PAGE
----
1. In a food processor, grind the fish, but not too finely. This should be done in two batches, about 24 pulses each. In a bowl, mix the fish with the onion, garlic, parsley, matzoh meal, lemon juice, wine or water and eggs and egg whites. Season with salt and pepper. Do not underseason. The best way to check the seasonings is to poach a small amount of the mixture in simmering water and taste.
2. In a large pan, bring the stock to a simmer.
3. Keeping your hands wet with cold water, form the fish mixture into oval patties about 3 inches long. Slip as many as will fit comfortably into the pan, and poach for 30 minutes. Remove and drain, and continue poaching the rest. When all the fish is cooked, transfer it to a bowl or serving dish. Add the carrot slices to the stock and simmer 10 minutes. Remove themwith a slotted spoon and scatter them over the fish. Refrigerate.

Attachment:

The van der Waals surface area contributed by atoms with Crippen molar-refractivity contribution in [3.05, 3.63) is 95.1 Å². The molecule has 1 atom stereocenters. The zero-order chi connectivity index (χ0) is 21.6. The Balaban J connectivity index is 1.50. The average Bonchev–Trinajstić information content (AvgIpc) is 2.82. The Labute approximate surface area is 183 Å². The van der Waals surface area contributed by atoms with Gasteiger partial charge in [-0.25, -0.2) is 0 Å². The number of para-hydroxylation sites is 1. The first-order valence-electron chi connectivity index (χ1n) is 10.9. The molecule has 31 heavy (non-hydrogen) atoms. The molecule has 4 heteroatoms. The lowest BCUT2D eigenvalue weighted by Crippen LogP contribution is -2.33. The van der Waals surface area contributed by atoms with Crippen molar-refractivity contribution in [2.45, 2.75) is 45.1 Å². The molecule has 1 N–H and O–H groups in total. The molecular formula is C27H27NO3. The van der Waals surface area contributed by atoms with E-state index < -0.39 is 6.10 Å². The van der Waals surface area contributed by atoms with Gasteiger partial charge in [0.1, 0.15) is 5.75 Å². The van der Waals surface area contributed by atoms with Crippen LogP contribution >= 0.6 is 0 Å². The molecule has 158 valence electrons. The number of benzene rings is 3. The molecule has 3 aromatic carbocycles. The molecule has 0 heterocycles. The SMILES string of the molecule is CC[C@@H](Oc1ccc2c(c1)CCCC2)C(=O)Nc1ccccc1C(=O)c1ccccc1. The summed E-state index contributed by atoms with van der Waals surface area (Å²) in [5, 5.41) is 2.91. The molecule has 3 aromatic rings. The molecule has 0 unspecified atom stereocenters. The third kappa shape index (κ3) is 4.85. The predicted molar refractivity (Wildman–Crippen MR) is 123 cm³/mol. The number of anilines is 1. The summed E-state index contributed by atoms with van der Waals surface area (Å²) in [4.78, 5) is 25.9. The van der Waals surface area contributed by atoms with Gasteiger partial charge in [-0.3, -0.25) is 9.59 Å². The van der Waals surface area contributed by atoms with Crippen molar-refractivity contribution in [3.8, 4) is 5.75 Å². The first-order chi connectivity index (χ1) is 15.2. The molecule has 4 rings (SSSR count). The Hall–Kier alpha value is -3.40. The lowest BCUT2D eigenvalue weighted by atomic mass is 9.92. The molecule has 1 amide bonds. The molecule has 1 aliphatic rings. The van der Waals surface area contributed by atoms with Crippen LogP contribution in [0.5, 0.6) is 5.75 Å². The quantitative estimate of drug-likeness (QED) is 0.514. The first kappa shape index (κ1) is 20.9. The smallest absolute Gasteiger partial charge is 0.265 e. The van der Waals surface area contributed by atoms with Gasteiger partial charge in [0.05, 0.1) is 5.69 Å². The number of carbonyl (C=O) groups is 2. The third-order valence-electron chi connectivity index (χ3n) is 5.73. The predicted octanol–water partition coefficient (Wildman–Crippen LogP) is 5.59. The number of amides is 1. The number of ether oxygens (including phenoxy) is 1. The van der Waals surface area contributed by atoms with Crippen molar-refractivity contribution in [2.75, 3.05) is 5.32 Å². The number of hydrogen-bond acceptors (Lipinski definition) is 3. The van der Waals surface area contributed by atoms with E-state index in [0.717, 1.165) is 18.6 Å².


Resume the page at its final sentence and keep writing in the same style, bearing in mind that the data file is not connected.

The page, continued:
4.Boil down the cooking liquid until it is reduced to about 3 cups. Strain through a fine strainer. Spoon some over the cooled fish. Refrigerate the rest. It should jell. Skim the fat off the surface.
5. Serve the fish cold with horseradish and jellied broth on the side.
Carol Wolk's Prize-Winning Matzoh Balls
Makes 18 large matzoh balls
This recipe won the grand prize in 1988 at the first Matzoh Bowl, a contest held by the Stage Delicatessen in Manhattan. If you're sensitive to salt, you may want to reduce the quantity to 1 tablespoon or less.
8 cups plus 1 tablespoon chicken broth
1 1/4 cups matzoh meal
5 large eggs
1 1/2 tablespoons salt
1 tablespoon vodka
2 tablespoons club soda
1/4 cup vegetable oil
1. Place the 8 cups chicken broth in a deep pot over medium heat. Meanwhile, in a mixing bowl, combine the matzoh meal and eggs. Add the salt, vodka, club soda, remaining 1 tablespoon chicken broth and vegetable oil. Mix well. Put in the freezer for 45 minutes.
2. Use 2 tablespoons to form matzoh balls that are about 2 inches in diameter. When the broth is hot but not yet boiling, use a slotted spoon to place each ball into the soup. Cover the pot, cook for 40 minutes and serve.